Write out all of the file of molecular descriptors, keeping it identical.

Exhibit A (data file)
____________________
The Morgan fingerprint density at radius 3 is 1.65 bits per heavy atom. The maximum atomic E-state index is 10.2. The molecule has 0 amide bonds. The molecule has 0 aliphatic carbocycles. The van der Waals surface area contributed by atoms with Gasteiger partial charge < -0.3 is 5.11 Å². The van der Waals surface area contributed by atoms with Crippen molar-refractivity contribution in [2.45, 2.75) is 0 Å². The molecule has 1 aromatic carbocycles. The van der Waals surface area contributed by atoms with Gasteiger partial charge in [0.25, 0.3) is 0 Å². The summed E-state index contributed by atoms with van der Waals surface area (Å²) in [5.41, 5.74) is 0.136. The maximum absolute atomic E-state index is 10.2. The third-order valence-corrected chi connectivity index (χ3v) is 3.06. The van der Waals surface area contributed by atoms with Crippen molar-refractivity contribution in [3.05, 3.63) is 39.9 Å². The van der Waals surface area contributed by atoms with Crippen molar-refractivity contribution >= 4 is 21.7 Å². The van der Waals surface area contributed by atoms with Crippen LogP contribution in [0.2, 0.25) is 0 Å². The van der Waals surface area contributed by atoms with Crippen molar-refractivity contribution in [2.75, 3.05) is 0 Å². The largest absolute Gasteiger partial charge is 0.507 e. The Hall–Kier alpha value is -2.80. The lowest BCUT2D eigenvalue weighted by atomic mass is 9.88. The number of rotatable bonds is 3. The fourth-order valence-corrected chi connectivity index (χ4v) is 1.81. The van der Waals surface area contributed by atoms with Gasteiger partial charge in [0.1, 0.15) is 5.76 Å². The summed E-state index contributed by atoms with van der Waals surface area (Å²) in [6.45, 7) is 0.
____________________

The Morgan fingerprint density at radius 3 is 1.65 bits per heavy atom. The maximum atomic E-state index is 10.2. The molecule has 0 amide bonds. The molecule has 0 aliphatic carbocycles. The van der Waals surface area contributed by atoms with Gasteiger partial charge < -0.3 is 5.11 Å². The van der Waals surface area contributed by atoms with Crippen molar-refractivity contribution in [2.45, 2.75) is 0 Å². The molecule has 1 aromatic carbocycles. The van der Waals surface area contributed by atoms with Gasteiger partial charge in [0.25, 0.3) is 0 Å². The summed E-state index contributed by atoms with van der Waals surface area (Å²) in [5.41, 5.74) is 0.136. The maximum absolute atomic E-state index is 10.2. The third-order valence-corrected chi connectivity index (χ3v) is 3.06. The van der Waals surface area contributed by atoms with Crippen molar-refractivity contribution in [3.05, 3.63) is 39.9 Å². The van der Waals surface area contributed by atoms with Crippen molar-refractivity contribution >= 4 is 21.7 Å². The van der Waals surface area contributed by atoms with Crippen LogP contribution in [0.2, 0.25) is 0 Å². The van der Waals surface area contributed by atoms with Crippen molar-refractivity contribution in [2.75, 3.05) is 0 Å². The largest absolute Gasteiger partial charge is 0.507 e. The Hall–Kier alpha value is -2.80. The lowest BCUT2D eigenvalue weighted by atomic mass is 9.88. The number of rotatable bonds is 3. The fourth-order valence-corrected chi connectivity index (χ4v) is 1.81. The van der Waals surface area contributed by atoms with Gasteiger partial charge in [0.1, 0.15) is 5.76 Å². The summed E-state index contributed by atoms with van der Waals surface area (Å²) in [6.45, 7) is 0.